My eight-year-old son asked me if he looked fat

Filed under: Health & Safety: Babies, Nutrition: Health

Yesterday morning, before school, I walked into the bathroom. I told my youngest son, age eight, to get out of the bathtub and start getting dressed for school. He was staring down at himself and asked, "Do you think I look fat, Mommy?" My son is anything but fat.(see photo taken two weeks ago, to your right.) "Don't be ridiculous," I bristled. "You are eight years old. You are a healthy, active little boy. You are not fat. Why would you even say that?"

"Daddy said I was getting quite a belly."

Ah. I see. My ex-husband is a bit anorexic, I believe. When I was pregnant with this son, my then-husband began running, lifting weights, playing tennis and watching his weight. He is very thin, and being thin is a priority in his life. I am not thin. Being healthy is a priority in my life. I run 3.5- 5 miles a day, but I also eat. My oldest son is built like me, and he is on the swim team. And he is healthy. My younger two sons are slim, and also very active. Tommy, the boy in question here, spends hours of every day after school riding his bike and tearing around the neighborhood. And he is also a very good eater. I have, in fact, removed most of the snacks in the house except fruit so he will focus on eating healthy meals rather than snacks.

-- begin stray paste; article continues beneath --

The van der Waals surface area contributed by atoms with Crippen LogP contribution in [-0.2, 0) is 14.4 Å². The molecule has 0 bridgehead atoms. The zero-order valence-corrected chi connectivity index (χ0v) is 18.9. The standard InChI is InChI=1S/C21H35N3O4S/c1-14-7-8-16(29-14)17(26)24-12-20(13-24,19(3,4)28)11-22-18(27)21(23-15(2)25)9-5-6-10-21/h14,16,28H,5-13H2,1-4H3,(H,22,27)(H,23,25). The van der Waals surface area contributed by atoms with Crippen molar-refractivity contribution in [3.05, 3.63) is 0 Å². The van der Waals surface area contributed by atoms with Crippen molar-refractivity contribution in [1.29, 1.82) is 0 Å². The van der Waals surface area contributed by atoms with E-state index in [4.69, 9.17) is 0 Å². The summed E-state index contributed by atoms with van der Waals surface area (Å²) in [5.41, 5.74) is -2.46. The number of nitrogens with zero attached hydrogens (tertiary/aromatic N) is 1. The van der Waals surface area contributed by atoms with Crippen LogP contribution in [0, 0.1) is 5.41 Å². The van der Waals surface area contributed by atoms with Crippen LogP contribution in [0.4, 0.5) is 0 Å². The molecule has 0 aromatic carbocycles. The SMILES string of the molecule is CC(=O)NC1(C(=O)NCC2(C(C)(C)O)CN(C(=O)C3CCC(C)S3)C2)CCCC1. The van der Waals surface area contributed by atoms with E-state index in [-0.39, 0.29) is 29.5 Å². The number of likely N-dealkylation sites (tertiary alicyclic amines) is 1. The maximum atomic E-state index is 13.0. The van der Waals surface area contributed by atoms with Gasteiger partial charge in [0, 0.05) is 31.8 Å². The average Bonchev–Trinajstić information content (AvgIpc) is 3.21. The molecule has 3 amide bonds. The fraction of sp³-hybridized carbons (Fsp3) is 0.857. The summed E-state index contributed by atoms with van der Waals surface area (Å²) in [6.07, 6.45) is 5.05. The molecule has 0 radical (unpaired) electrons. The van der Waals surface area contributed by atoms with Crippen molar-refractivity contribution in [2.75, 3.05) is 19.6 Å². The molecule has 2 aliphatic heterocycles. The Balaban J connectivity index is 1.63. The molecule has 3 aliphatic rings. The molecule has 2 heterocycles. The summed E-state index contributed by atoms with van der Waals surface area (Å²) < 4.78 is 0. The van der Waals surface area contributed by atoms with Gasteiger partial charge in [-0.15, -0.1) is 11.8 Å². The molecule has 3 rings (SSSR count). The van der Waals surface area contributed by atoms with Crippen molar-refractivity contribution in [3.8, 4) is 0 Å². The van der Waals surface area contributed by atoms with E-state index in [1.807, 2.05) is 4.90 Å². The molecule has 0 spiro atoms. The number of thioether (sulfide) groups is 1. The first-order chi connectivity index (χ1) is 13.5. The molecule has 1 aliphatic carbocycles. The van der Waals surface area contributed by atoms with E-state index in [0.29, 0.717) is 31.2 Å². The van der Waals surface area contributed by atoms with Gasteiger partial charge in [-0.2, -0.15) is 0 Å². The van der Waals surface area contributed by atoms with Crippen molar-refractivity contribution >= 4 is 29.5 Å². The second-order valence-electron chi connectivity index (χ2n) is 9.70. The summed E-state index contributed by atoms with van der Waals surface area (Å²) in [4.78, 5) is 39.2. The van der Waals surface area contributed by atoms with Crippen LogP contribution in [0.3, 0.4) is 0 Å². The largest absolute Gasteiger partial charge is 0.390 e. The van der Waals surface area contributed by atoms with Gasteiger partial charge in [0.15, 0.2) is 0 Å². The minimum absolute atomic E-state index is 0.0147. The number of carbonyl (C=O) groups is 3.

But it is alarming to me when my children ask me if I think they are fat. Yes, we do live in a society in which childhood obesity is a prevalent problem. Childhood obesity can lead to many health problems. But anorexia scares me more. Because anorexia can lead to more immediate health problems and possibly death.

Heather Craven has been writing about her own concerns about her nine-year-old daughter. What kinds of messages are we as a society sending to our kids? (Or worse, how do I keep my ex from sending these messages to MINE?)

How do you strike a balance with your kids?

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AdviceMama Says:
Start by teaching him that it is safe to do so.